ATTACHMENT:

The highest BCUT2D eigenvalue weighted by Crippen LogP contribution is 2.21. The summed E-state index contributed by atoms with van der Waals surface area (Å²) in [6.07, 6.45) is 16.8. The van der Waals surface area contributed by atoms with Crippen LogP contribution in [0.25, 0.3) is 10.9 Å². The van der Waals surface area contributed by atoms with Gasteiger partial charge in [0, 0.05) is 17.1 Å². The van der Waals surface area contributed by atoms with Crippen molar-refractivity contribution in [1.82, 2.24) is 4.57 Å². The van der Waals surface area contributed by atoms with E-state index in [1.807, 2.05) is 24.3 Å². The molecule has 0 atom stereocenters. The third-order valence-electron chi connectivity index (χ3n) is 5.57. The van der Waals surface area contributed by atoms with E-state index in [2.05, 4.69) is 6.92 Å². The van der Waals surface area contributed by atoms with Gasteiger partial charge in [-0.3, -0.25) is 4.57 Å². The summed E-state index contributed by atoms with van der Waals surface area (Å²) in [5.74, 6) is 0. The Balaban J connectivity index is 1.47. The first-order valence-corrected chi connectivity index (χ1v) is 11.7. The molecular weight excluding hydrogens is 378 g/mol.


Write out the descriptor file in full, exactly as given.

The highest BCUT2D eigenvalue weighted by Crippen LogP contribution is 2.21. The summed E-state index contributed by atoms with van der Waals surface area (Å²) in [6.07, 6.45) is 16.8. The van der Waals surface area contributed by atoms with Crippen LogP contribution in [0.25, 0.3) is 10.9 Å². The van der Waals surface area contributed by atoms with Gasteiger partial charge in [0, 0.05) is 17.1 Å². The van der Waals surface area contributed by atoms with Crippen molar-refractivity contribution in [1.82, 2.24) is 4.57 Å². The van der Waals surface area contributed by atoms with E-state index in [1.807, 2.05) is 24.3 Å². The molecule has 0 atom stereocenters. The third-order valence-electron chi connectivity index (χ3n) is 5.57. The van der Waals surface area contributed by atoms with E-state index in [2.05, 4.69) is 6.92 Å². The van der Waals surface area contributed by atoms with Gasteiger partial charge in [-0.3, -0.25) is 4.57 Å². The summed E-state index contributed by atoms with van der Waals surface area (Å²) in [5.74, 6) is 0. The Balaban J connectivity index is 1.47. The first-order valence-corrected chi connectivity index (χ1v) is 11.7. The molecular weight excluding hydrogens is 378 g/mol.